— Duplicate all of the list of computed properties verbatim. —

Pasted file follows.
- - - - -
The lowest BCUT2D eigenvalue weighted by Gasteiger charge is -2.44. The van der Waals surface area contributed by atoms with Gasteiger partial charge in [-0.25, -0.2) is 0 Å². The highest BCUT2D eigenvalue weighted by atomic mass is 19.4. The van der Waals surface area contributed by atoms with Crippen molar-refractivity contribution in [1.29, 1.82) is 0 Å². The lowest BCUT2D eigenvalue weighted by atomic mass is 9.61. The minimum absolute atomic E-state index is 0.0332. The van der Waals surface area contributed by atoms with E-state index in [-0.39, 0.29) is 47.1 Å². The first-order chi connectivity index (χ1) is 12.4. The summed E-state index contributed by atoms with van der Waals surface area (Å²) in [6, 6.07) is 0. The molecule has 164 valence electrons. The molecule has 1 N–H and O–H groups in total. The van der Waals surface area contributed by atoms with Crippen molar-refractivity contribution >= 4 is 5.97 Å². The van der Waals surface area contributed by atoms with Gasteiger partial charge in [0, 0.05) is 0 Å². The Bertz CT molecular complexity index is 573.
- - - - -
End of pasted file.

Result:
The lowest BCUT2D eigenvalue weighted by Gasteiger charge is -2.44. The van der Waals surface area contributed by atoms with Gasteiger partial charge in [-0.25, -0.2) is 0 Å². The highest BCUT2D eigenvalue weighted by atomic mass is 19.4. The van der Waals surface area contributed by atoms with Crippen molar-refractivity contribution in [1.29, 1.82) is 0 Å². The lowest BCUT2D eigenvalue weighted by atomic mass is 9.61. The minimum absolute atomic E-state index is 0.0332. The van der Waals surface area contributed by atoms with E-state index in [-0.39, 0.29) is 47.1 Å². The first-order chi connectivity index (χ1) is 12.4. The summed E-state index contributed by atoms with van der Waals surface area (Å²) in [6, 6.07) is 0. The molecule has 164 valence electrons. The molecule has 1 N–H and O–H groups in total. The van der Waals surface area contributed by atoms with Crippen molar-refractivity contribution >= 4 is 5.97 Å². The van der Waals surface area contributed by atoms with Gasteiger partial charge in [0, 0.05) is 0 Å². The Bertz CT molecular complexity index is 573.